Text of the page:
Forget reality – in today’s world equities are all and only about the stock price. And you can square that equation when Global Central Banks can’t afford to admit all their monetary experimentation has been about as much use as tea strainer bailing on the Titanic. The reality is the non-normalisation of monetary policy leaves every single fundamental thing I thought I understood about markets; valuations, yields, risks and returns to be wrong. Utterly.

Central banks are complicit in the illusion – understanding the brutal reality of what their monetary experimentation has led to: a world where the most sensible corporate investment is buying back stock, and stock markets can’t be allowed to fall, because such a collapse in sentiment would utterly undo the little financial good zero interest rates created. Ouch.. “Its a rat trap baby, and you been caught!”

My only recommendation would be in such a mad, mad, mad world… fill yet boots….

There is no point in worrying today about stuff you will have to worry about tomorrow: if and when the illusion ends, you will have zero chance of being able to exit, because concurrent with insane monetary policy experimentation and distortion, global regulators decided they’d better get in on the act and thus they stepped in to regulate markets to prevent a repeat of 2008. So they introduced new rules and killed liquidity, made hedging irrelevant, and turned markets from being vibrant centres of wealth creation into despondent job creation schemes for compliance officers.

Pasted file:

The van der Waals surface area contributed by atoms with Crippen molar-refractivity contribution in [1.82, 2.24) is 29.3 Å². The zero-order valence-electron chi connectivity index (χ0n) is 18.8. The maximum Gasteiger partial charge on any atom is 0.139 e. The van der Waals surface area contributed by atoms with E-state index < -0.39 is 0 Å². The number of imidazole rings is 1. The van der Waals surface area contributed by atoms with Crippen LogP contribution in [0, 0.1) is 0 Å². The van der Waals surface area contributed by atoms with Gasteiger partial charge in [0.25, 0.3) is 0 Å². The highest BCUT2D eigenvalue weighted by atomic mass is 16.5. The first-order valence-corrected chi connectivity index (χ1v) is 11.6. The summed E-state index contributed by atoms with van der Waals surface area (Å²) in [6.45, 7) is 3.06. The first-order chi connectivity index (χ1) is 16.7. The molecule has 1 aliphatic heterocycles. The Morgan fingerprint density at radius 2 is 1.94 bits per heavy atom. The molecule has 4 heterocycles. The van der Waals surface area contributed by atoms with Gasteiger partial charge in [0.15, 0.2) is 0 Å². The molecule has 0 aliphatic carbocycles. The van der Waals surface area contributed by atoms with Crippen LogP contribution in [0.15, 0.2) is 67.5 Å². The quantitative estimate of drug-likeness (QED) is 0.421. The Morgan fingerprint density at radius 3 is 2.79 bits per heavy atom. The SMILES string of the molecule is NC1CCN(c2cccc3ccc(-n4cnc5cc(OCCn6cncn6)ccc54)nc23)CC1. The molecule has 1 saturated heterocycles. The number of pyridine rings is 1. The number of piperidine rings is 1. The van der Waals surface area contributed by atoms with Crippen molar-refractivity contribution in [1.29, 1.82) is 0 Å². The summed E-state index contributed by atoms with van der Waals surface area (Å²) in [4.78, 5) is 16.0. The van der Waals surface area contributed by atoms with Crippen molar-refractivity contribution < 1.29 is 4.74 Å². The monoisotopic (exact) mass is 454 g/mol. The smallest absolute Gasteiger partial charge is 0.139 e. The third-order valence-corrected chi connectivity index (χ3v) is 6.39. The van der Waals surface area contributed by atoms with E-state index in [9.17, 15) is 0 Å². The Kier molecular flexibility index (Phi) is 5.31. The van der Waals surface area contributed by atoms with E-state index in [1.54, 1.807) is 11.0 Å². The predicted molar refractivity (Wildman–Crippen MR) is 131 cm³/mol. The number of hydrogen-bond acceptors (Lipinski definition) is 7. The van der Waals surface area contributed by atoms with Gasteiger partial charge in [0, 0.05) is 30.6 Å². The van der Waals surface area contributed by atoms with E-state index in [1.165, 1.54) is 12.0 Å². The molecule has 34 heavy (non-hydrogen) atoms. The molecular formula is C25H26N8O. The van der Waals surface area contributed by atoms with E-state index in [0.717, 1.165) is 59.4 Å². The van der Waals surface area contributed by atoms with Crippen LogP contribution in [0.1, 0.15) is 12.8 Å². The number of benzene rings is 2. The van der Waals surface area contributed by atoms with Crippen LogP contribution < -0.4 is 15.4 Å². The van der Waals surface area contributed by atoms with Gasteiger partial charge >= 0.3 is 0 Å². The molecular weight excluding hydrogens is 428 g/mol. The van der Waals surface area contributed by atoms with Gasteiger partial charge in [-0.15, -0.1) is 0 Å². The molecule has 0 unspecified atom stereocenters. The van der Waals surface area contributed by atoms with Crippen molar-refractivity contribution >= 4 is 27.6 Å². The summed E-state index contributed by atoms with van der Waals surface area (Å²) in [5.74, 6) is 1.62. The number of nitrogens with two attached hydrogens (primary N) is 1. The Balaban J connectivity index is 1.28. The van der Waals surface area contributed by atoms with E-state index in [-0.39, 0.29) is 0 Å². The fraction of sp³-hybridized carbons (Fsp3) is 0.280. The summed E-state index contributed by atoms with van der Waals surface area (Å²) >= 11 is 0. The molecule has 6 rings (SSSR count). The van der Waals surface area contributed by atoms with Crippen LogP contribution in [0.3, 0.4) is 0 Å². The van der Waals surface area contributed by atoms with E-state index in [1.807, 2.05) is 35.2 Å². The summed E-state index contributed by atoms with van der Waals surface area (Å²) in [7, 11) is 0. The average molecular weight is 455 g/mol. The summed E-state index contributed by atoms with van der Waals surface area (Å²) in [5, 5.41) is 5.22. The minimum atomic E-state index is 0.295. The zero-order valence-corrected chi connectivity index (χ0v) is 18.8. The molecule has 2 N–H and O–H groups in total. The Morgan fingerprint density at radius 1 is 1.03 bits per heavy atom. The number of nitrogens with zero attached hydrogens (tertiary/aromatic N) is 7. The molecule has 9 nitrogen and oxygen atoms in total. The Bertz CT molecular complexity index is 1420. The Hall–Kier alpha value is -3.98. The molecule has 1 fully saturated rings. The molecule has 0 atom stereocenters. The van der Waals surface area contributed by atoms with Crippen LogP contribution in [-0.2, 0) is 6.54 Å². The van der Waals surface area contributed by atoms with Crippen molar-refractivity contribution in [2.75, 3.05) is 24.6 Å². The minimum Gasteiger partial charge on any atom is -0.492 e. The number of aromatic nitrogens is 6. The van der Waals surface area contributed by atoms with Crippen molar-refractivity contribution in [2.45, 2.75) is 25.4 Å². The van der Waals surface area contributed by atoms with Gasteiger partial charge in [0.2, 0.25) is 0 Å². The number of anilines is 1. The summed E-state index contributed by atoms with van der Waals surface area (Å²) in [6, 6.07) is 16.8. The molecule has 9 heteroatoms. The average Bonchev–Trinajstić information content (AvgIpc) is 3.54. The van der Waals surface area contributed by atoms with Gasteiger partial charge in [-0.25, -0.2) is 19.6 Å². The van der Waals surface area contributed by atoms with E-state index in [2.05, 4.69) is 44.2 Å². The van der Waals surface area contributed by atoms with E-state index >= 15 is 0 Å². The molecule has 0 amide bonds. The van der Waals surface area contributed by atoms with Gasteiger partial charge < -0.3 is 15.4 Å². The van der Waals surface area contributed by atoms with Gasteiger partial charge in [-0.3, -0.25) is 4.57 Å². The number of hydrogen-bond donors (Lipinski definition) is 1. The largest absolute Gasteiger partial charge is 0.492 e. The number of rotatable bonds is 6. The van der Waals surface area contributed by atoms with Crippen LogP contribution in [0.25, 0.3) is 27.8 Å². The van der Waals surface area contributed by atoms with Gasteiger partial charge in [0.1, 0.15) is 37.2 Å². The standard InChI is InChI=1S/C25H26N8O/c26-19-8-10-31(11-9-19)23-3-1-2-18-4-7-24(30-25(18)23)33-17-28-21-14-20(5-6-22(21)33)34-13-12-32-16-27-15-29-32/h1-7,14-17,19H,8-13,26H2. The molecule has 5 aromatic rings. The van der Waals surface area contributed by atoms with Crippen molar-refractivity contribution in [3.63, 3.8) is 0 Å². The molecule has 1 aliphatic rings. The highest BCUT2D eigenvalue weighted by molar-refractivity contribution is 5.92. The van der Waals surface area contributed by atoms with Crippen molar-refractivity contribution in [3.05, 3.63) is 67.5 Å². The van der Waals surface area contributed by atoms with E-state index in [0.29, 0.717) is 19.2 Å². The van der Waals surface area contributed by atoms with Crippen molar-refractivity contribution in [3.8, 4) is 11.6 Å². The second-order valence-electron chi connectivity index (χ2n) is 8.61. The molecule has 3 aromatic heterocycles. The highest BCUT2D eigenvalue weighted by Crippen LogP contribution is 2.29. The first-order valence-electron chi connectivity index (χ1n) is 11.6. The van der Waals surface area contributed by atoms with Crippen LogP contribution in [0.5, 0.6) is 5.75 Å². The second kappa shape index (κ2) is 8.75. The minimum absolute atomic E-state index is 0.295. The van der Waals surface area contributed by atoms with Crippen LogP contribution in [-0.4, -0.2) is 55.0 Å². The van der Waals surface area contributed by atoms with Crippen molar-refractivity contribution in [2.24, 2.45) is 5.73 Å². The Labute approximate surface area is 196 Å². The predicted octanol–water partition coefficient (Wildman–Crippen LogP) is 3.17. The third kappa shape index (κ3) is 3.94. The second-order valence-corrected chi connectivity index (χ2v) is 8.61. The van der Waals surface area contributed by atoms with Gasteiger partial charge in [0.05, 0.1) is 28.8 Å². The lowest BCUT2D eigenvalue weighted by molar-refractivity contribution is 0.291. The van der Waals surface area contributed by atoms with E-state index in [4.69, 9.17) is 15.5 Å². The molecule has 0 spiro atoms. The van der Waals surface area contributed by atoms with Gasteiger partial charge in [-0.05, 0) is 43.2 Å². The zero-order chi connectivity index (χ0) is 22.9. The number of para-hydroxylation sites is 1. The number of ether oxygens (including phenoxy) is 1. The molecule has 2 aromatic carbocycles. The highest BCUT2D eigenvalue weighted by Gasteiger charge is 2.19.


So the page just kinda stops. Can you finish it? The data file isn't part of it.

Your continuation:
I was up in Edinburgh earlier this week, at Heriot-Watt University’s Centre for Finance and Investment. I’m hoping to become an advisor to the centre. I’d see my mission as altering today’s graduate and post-graduate students to the dangers of regulation, monetary experimentation, but, when all around in financial assets is distorted, especially the opportunities inherent in my alternative assets investments! Get them young I say.. give me the boys and girls today and I shall give you tomorrow’s CIOs!

On of the areas we discussed were ideas for research projects – and that’s particularly interesting; for instance turning around my long held belief that firms with large cash piles tend to underperform because their management lack the imagination to deploy money effectively – empirical research demonstrates they’ve actually outperformed in recent years.

Discussing research ideas with the Centre’s advisory board through up lots of fascinating ideas, concepts and approaches. Topics ranged across the board – from the underperformance of Absolute Return Funds, Corporate Governance and Behavioural Bias, The Woodford Effect, Private Equity distortions, liquidity and a host of other stuff including the promotion of gender equality across finance.